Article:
PRINCETON UNIVERSITY NEWS
Cheers for 'Old Nassau'
As campus prepares for Reunions May 31-June 3, followed by graduation events, Princeton students sing the alma mater, "Old Nassau."
Bassler receives Dickson Prize in Medicine for discovering how bacteria communicate
Bonnie Bassler, who discovered the universal use of chemical communication among bacteria and proposed that interfering with bacterial cell-to-cell communication could form the basis of new antibacterial therapies, will receive the 2018 Dickson Prize in Medicine, the highest honor of the University of Pittsburgh School of Medicine.
Princeton senior Krolewski receives Witherspoon Scholarship to study in Scotland
Princeton University senior Sara Krolewski has been awarded a Witherspoon Scholarship to study literature at the University of Edinburgh in Scotland.
Valedictorian Berlin entwines compassion, creativity through 'deep listening' at Princeton
From hearing the Dalai Lama speak during his first semester on campus to creating new theater works, valedictorian Kyle Berlin has infused his Princeton experience with a commitment to service and social change.
2018 Commencement events
Princeton University is celebrating the accomplishments of its undergraduate and graduate degree candidates at year-end events Sunday through Tuesday, June 3-5.
Salutatorian Katherine Lim translates computer code and Catullus
Katherine Lim, a computer science major, will deliver the salutatory address in Latin at Princeton's 2018 Commencement on June 5.
The Bogle Fellowship offers first- year students the opportunity to develop a service or civic engagement-related project or internship and directly connect that summer experience to their academic work or career interests.
Brangwynne selected as Howard Hughes Medical Investigator
Clifford Brangwynne, whose research explores the hidden order within cellular liquid, has been named a 2018 Howard Hughes Medical Institute Investigator.
The global classroom: Two Princeton courses spotlight international study
During spring break, students in the course “Venice, Theater of the World” traveled to Italy while students in the anthropology course “Human Evolution” visited Kenya. Learn about their experiences in this video and the stories below.
The Venice paradox: Balancing permanence and fragility, history and modernity
Princeton professors Wendy Heller and Jamie Reuland bring Venice — ancient and contemporary — to life for their students in the course "Venice, Theater of the World," which features a trip to Venice over spring break.
Mpala, Kenya: 'Walking where our ancestors walked'
Over spring break, 15 students from the "Human Evolution" course traveled to the Mpala Research Centre in Kenya, to consider questions of culture, climate change, conservation and human-wildlife conflict.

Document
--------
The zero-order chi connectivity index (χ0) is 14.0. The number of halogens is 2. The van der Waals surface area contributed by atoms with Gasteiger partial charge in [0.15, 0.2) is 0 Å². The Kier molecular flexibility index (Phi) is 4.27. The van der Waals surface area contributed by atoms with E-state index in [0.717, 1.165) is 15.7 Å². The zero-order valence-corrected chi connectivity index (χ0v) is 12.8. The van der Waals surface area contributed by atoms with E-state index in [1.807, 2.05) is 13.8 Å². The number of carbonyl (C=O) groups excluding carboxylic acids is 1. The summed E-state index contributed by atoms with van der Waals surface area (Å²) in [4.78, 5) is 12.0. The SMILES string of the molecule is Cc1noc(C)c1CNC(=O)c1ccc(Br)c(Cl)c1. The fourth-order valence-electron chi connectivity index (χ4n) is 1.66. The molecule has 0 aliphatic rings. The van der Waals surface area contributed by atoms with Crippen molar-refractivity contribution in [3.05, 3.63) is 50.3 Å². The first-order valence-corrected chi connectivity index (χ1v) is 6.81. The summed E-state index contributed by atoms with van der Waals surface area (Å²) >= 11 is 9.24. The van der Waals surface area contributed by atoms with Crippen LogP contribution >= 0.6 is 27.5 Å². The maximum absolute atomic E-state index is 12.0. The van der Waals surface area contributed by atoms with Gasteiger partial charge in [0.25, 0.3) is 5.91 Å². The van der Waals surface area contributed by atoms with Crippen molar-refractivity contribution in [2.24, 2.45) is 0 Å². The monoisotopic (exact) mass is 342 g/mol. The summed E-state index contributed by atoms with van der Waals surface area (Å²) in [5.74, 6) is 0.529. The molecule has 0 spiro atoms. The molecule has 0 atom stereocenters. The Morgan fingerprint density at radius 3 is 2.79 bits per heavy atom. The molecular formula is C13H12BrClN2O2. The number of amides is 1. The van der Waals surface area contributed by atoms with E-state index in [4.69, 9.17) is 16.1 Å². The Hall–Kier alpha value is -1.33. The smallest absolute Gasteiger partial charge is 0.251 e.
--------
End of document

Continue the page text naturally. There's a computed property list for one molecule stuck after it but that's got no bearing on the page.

Princeton University scholar Bernard Lewis, one of the world's foremost historians of Islam and the Middle East, died May 19. He was the Cleveland E. Dodge Professor of Near Eastern Studies, Emeritus.
Four outstanding secondary school teachers to be honored at Princeton Commencement
Princeton University will honor four outstanding New Jersey secondary school teachers at its 2018 Commencement.
African American life at Princeton is first in series of historical walking tours
The mobile-friendly tour illuminates lesser-known histories of the University's past. Viewers are encouraged to test the tour and provide feedback about the experience.
‘Dynamic incubator space’ for science-based innovation formally opens
With a ribbon-cutting, speeches and tour of its extensive laboratory space, the formal opening of the new high-tech Princeton Innovation Center BioLabs incubator was celebrated Thursday, May 17.
Princeton researchers crowdsource brain mapping with gamers, discover six new neuron types
By turning a time-intensive research problem into an interactive game, Sebastian Seung has built an unprecedented data set of neurons.
Princeton President Christopher L. Eisgruber and Harvard President Drew Faust on Thursday urged leaders of the House and Senate judiciary committees to provide legal status for people from six countries currently living in the United States under Temporary Protected Status (TPS). The federal government has announced the termination of the TPS program for people from El Salvador, Haiti, Honduras, Nepal, Nicaragua and Sudan.
Immune cell provides cradle for mammary stem cells
A new study finds that one of the toughest characters in the immune system, the macrophage, has a nurturing side, at least when it comes to guarding the developing breast.
Trustees approve 20 faculty promotions
The Board of Trustees has approved the promotion of 20 faculty members, all effective July 1, 2018 except where noted.
Six Princeton students join Mellon Mays Fellowship to diversify professoriate
Six undergraduates have been named 2018 Mellon Mays fellows, marking the 30th group of Princeton students who have been selected for the prestigious national award to diversify faculty.
Employee obituaries: May 2018
An updated list of University employee obituaries, as of May 2018.
An updated list of University employee retirements, as of May 2018.
Steven Cowley named director of DOE’s Princeton Plasma Physics Laboratory
Steven Cowley, a theoretical physicist and international authority on fusion energy, has been named director of the U.S. Department of Energy’s Princeton Plasma Physics Laboratory, effective July 1.
Petry finds missing ingredient to spark the fireworks of life
Researchers in Sabine Petry's lab have found that the missing key to creating microtubules, which make up the skeleton of the cell, is the previously overlooked XMAP215.
Princeton Research Day puts spotlight on innovative work across University
Spend the day — or an hour — at Princeton Research Day, and you get an eclectic tour of research at Princeton University shared through presentations designed to make cutting-edge work accessible to the general public.